Somerville alderwoman Rebekah Gewirtz, seen standing in 2007, plans a committee hearing over a law about public gatherings. (Photo: R.M. Burnes)

The Somerville law about public gatherings has alarmed another alderman, The Somerville Patch’s Chris Orchard reports.

“I’m not sure my office hours would be legal in the city from what you just read,” alderman at-large Dennis Sullivan told Rebekah Gewirtz, who explained that she discovered the surprising ordinance this summer when musicians in Davis Square were asked by police officers to show performance permits that the city does not have or issue. Among the musicians was former “Cambridge Rag” cable access host Roger Nicholson.

Cambridge Day reported on the clashes and First Amendment issues in August here and showed the roots of the confusion here.

“I have considerable concerns about that with respect to First Amendment rights to free speech,” Gewirtz said in early August, after reading the current ordinance:

No meeting shall be held and no person shall deliver a sermon, lecture, address or discourse, or shall sing or play or perform on any musical instrument, in a street or other public place, except in connection with a funeral or a military parade, and except in connection with a procession of a political, civic or charitable organization for which a police escort is provided by the chief of police, unless licensed thereto by the board of aldermen, as hereinafter set forth.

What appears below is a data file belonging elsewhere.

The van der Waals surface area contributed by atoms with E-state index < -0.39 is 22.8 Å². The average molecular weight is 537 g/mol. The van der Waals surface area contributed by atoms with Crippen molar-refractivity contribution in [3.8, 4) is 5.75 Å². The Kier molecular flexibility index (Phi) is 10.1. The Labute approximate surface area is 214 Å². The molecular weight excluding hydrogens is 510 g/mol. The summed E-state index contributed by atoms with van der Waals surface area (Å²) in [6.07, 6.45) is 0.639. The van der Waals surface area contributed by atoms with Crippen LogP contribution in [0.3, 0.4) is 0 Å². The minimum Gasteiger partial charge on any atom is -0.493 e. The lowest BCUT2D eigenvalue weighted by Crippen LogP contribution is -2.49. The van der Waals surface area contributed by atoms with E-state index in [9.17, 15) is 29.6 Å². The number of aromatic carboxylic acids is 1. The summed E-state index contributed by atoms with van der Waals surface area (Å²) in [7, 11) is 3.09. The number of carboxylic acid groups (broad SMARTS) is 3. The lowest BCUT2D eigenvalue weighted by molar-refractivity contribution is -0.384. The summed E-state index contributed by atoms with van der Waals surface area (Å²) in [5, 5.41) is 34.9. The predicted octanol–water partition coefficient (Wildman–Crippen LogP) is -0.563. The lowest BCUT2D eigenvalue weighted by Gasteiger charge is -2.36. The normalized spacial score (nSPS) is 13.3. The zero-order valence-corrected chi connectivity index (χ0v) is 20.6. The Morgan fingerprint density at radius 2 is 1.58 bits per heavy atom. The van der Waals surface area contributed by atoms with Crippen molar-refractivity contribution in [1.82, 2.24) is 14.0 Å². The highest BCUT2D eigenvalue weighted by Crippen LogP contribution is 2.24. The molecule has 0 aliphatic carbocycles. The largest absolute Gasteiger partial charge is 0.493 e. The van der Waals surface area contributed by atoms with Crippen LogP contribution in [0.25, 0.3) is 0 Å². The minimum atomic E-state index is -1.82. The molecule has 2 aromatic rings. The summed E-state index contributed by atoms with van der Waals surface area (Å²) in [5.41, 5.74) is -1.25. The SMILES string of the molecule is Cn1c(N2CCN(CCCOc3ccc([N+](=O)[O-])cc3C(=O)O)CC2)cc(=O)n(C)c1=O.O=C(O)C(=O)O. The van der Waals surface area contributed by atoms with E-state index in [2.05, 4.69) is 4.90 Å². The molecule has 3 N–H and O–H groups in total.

She’s still pursuing a legal opinion of the law and plans to set a date soon for a committee hearing to address the permitting issue, she said last weekend.

Not all Somerville aldermen were alarmed by the First Amendment ramifications of the law. As quoted in the Patch, alderman at-large John Connolly felt ironing out the question of permits took precedence over wondering about the rights of people to perform music — or much else — in public.

“What we really have is not so much a constitutional issue but a lack of a policy,” Connolly is quoted a saying.

The Patch article is here.